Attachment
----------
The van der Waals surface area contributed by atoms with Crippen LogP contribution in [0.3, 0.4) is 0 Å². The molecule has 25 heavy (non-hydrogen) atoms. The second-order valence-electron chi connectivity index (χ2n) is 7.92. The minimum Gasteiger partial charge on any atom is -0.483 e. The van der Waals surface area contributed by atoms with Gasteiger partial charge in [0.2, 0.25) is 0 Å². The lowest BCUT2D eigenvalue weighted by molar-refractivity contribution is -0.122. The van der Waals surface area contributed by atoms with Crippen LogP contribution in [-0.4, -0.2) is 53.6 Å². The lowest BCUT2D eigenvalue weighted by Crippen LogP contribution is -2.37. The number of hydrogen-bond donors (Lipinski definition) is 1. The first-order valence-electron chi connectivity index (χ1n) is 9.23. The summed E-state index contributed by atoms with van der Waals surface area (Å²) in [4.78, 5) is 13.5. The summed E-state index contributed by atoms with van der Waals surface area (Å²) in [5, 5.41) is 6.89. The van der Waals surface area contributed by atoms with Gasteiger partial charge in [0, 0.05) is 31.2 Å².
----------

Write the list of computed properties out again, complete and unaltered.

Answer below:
The van der Waals surface area contributed by atoms with Crippen LogP contribution in [0.3, 0.4) is 0 Å². The molecule has 25 heavy (non-hydrogen) atoms. The second-order valence-electron chi connectivity index (χ2n) is 7.92. The minimum Gasteiger partial charge on any atom is -0.483 e. The van der Waals surface area contributed by atoms with Gasteiger partial charge in [0.2, 0.25) is 0 Å². The lowest BCUT2D eigenvalue weighted by molar-refractivity contribution is -0.122. The van der Waals surface area contributed by atoms with Crippen LogP contribution in [-0.4, -0.2) is 53.6 Å². The lowest BCUT2D eigenvalue weighted by Crippen LogP contribution is -2.37. The number of hydrogen-bond donors (Lipinski definition) is 1. The first-order valence-electron chi connectivity index (χ1n) is 9.23. The summed E-state index contributed by atoms with van der Waals surface area (Å²) in [4.78, 5) is 13.5. The summed E-state index contributed by atoms with van der Waals surface area (Å²) in [5, 5.41) is 6.89. The van der Waals surface area contributed by atoms with Gasteiger partial charge in [0, 0.05) is 31.2 Å².